Excursion 8, Part 7 (The Flatlands)

In which our intrepid hero enjoys the pleasures of the horizontal plane…

There’s more than one type of flat.  First, there’s Western Flat.  Western Flat may be very flat and it may be very flat for a very long way but typically there are mountains in the distance.  Among other things, this allows you to orient yourself.  Then there is Closed In Flat.  That’s when the country is flat but vision is obscured by buildings and/or trees.  When I moved from El Paso to Columbus I went from Western Flat to Closed In Flat.  You lose your bearings in Closed In Flat because there is nothing you can see with which to orient yourself.  I easily get lost in Closed In Flat if I am not familiar with the area.  Lastly, there is Open Flat.  That’s just plain flatness to the horizon.  Northwest and North Central Ohio is primarily Open Flat.  No hills, not much woods, just a lot of farmland.  That’s what I was driving through on this, the final leg of my eighth excursion.

[Remember that you can click on each picture below to see a larger, better version]

It was basically just a straight shot south from where I was to Columbus, so I took random back roads that headed south, switching up as the mood hit me or the road ended.


There are lots of scenes like this in north central Ohio.

exc8pt7-2 Although generally prosperous, you’ll see abandoned houses from time to time (often abandoned when the property is bought by someone else to expand their own holdings; since they already have a house, they don’t need another one down the road).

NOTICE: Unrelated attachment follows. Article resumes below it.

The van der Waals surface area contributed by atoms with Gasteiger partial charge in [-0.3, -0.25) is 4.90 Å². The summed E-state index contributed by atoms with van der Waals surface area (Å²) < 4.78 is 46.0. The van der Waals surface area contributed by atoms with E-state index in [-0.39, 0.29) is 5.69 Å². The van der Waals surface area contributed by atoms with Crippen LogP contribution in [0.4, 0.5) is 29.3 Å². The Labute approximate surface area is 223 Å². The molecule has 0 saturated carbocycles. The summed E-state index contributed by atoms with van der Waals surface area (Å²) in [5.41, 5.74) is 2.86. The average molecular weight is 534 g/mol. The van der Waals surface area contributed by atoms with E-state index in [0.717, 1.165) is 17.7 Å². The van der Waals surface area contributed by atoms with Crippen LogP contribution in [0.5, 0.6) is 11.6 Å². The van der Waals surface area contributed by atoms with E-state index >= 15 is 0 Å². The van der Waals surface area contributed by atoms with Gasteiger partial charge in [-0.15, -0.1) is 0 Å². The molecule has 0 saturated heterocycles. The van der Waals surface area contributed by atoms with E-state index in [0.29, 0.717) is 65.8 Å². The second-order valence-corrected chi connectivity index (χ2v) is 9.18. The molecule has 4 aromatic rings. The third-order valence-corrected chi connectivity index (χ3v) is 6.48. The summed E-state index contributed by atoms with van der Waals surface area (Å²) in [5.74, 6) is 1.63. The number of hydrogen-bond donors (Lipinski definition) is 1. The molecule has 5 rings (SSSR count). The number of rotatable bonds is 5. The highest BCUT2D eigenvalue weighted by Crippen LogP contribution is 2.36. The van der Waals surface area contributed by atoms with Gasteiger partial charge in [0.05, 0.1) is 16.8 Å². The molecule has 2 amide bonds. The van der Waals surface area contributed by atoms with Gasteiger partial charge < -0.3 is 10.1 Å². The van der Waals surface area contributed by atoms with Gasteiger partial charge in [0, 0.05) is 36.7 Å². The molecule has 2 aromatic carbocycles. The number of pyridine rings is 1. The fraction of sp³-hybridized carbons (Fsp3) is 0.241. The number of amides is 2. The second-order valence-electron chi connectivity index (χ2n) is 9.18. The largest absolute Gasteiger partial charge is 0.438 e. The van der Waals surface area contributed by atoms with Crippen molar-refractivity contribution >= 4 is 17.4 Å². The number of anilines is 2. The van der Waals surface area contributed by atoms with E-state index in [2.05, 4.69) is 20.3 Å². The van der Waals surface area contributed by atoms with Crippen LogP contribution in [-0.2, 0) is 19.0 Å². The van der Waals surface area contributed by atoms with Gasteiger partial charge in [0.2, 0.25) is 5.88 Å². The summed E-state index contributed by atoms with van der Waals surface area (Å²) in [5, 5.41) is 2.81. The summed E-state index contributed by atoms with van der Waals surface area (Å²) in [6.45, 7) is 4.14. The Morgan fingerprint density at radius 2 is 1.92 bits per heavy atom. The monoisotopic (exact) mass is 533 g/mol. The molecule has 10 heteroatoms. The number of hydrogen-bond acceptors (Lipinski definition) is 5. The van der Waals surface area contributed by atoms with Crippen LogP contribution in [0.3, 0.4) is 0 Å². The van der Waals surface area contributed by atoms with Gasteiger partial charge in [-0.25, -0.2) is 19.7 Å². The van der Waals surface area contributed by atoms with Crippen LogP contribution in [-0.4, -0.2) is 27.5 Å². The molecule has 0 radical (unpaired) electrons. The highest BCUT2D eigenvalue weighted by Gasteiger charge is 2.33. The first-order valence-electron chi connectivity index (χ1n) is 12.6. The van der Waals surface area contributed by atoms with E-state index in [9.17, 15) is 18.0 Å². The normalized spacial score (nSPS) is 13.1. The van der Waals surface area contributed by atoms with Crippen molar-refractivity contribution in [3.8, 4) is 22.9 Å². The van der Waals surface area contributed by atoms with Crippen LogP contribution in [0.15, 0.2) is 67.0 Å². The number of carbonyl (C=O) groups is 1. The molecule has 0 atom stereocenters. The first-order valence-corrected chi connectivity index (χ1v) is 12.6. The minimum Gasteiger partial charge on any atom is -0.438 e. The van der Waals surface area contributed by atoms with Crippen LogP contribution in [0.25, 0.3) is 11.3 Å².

exc8pt7-3 I liked this old house, with its nice porch.  It probably looked pretty swell a few decades ago.  I am a sucker for porches and have never lived in a place with a nice, big porch.  If I win the lottery, or rob an armored car, I will buy me a house with a porch.

exc8pt7-4 This tiny old country church, with its two outhouses (one for me and one for women, I can only presume), is pretty awesome.

exc8pt7-5The windows have grates on them to keep them from being broken.  I wish I had snapped a picture of my navigation system at this point so I could go back and do a little research on this building.


I like railway bridge underpases because I can scan the graffiti.  In rural areas like this, it is usually “x loves y” messages from local kids.

exc8pt7-7 With this overpass I was most interested by some of the items scratched into the stone:  “H. L. 1900” and “A. C. W. 19” (or what I think is 19).  Assuming these are date references, this is 100 year old graffiti.

exc8pt7-8How is that for Open Flat?  In some parts of the country where there is Open Flat, like the areas around Lubbock and Amarillo there is so much wind that all the trees are bent in a consistent direction, from the constant west to east winds.

exc8pt7-9 It took me forever to figure out what this building originally was.  This was the home of the S. J. Kibler & Bro. Company, which was a company that produced hides, furs, wool, pelts, and tallow in New Washington, Ohio.  I guess it was basically a tannery.  Members of the Kibler family went on to establish a similar company in Sandusky.  The business started in 1902.  This was in the family because S. J. Kibler’s father was also in the same line of work in the mid-1800s.  I wasn’t able to tell what eventually happened to the company, although the corporation status seems active with the Ohio Secretary of State, I can’t find any current record of its actual existence.

exc8pt7-10New Washington itself is a village in Crawford County (population 967, salute!).   It is interesting to take pictures of old business locations on the weekends, as here, because their deserted nature makes seem seem even older and more mysterious.

exc8pt7-11 I believe this grain elevator belongs to the Sunrise Cooperative.

exc8pt7-12 A country house and more Open Flat.